Money

This map shows where millennials are moving for job opportunities and rising wages

San Francisco, California
Kristine T Pham Photography | Getty Images
San Francisco, California

Millennials are flocking to cities where jobs are plentiful and wages are high.

After analyzing data related to where young people moved between 2011 and 2016, as well as how their wages, participation in the workforce and unemployment rates changed over that five-year span in different metro areas, Magnify Money put together a list of the top "millennial boomtowns" in the U.S.

San Francisco, California, ranks as the No. 1 millennial boomtown overall with a final score, based on the four metrics, of 89 out of 100. Between 2011 and 2016, the millennial population increased 16.2 percent and the size of the millennial workforce rose 31.1 percent. Meanwhile, the unemployment rate for the generation dropped 40.3 percent, and its median wage jumped 32.4 percent to $40,304.

"That's the second highest wage on our list after neighboring city San Jose, and the second largest wage increase after Oklahoma City," according to the report.

Denver, Colorado, comes in second, with an overall score of 80.6. It had the largest overall millennial population increase, rising 18.7 percent.

This interactive map breaks down how the top 50 metro areas compare, with a color spectrum denoting rank. Top cities are blue, lower scoring areas are red and those that fall in the middle are purple.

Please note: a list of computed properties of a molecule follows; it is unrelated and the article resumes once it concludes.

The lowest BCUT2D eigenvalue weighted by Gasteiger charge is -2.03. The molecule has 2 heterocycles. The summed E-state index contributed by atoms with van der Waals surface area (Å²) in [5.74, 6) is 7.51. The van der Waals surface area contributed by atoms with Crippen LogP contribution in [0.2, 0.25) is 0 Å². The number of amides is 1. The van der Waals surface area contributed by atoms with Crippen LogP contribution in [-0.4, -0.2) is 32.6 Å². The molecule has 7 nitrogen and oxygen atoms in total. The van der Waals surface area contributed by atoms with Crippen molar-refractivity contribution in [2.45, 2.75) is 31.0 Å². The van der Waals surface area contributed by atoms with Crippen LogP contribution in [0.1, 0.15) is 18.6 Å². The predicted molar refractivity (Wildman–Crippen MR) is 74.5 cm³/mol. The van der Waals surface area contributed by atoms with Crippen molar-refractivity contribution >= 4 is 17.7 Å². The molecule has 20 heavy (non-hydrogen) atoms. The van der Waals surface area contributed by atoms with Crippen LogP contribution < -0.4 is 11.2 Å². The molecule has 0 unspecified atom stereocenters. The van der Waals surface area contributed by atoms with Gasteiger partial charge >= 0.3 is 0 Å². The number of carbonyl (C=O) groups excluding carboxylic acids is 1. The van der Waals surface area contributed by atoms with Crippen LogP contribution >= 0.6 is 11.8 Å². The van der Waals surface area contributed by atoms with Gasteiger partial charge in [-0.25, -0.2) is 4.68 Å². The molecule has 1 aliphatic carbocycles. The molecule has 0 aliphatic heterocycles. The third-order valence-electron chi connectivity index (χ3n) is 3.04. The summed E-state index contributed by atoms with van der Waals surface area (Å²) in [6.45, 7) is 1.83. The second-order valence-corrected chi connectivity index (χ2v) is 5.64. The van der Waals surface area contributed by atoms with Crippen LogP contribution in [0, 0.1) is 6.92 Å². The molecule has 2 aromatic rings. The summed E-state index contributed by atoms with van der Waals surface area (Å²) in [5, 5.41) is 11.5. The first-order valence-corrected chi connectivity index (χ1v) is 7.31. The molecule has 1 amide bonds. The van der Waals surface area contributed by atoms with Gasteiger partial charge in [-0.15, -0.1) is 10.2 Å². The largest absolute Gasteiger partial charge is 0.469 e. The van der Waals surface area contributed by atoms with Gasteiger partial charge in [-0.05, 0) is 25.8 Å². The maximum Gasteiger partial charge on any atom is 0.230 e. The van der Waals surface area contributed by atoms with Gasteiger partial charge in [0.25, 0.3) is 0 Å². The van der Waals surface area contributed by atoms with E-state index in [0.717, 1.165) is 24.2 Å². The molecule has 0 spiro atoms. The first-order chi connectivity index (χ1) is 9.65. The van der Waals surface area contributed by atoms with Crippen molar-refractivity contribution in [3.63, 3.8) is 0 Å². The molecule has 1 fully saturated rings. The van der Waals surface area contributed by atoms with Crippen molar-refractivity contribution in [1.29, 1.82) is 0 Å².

The report only looked at millennials born between 1981 and 1991. Younger millennials were excluded from the analysis, since most were still pursuing an education or job training in 2011.

"Millennials who live in the metros at the bottom of our list may be at risk for accruing more debt and less wealth over their lifetimes, thanks to opportunity losses," the report states. "Those who move to the cities at the top of the list may find that they're better equipped to pay down debt and gain assets at a faster rate as they gain toeholds in more lucrative job paths."

The cities at the top of the list have drawbacks, too, though. Nearly half of all Bay Area residents plan to move away soon, one survey found, because housing is so expensive. Some economists predict that hundreds of thousands of people will move out of California and New York over the next few years to avoid high tax rates.

All of the top 10 metros in the ranking are west of the Mississippi River, except for two: Nashville, Tennessee, and Raleigh, North Carolina.

The millennial unemployment rate in Nashville dropped from 10.3 percent to 5.3 percent, a 48.1 percent decrease, which was the most significant drop of any metro area.

Virginia Beach, Virginia, lands at the bottom of the table. Its millennial population only rose 3.2 percent and its labor force presence actually decreased 2 percent. Even there, however, median wages increased by 6.6 percent and unemployment dropped 20 percent.

"We would expect wages to go up for this group, generally, simply because they aged and gained worked experience during the intervening years," states the report. In 2011, the millennials were approximately aged between 20 and 30, whereas by 2016 they were between 25 and 35. "However, we found that median wages actually dropped a smidge in Richmond, Va., and Washington, D.C."

As the report notes, "The millennial population is growing – and prospering – more in some places than in others."

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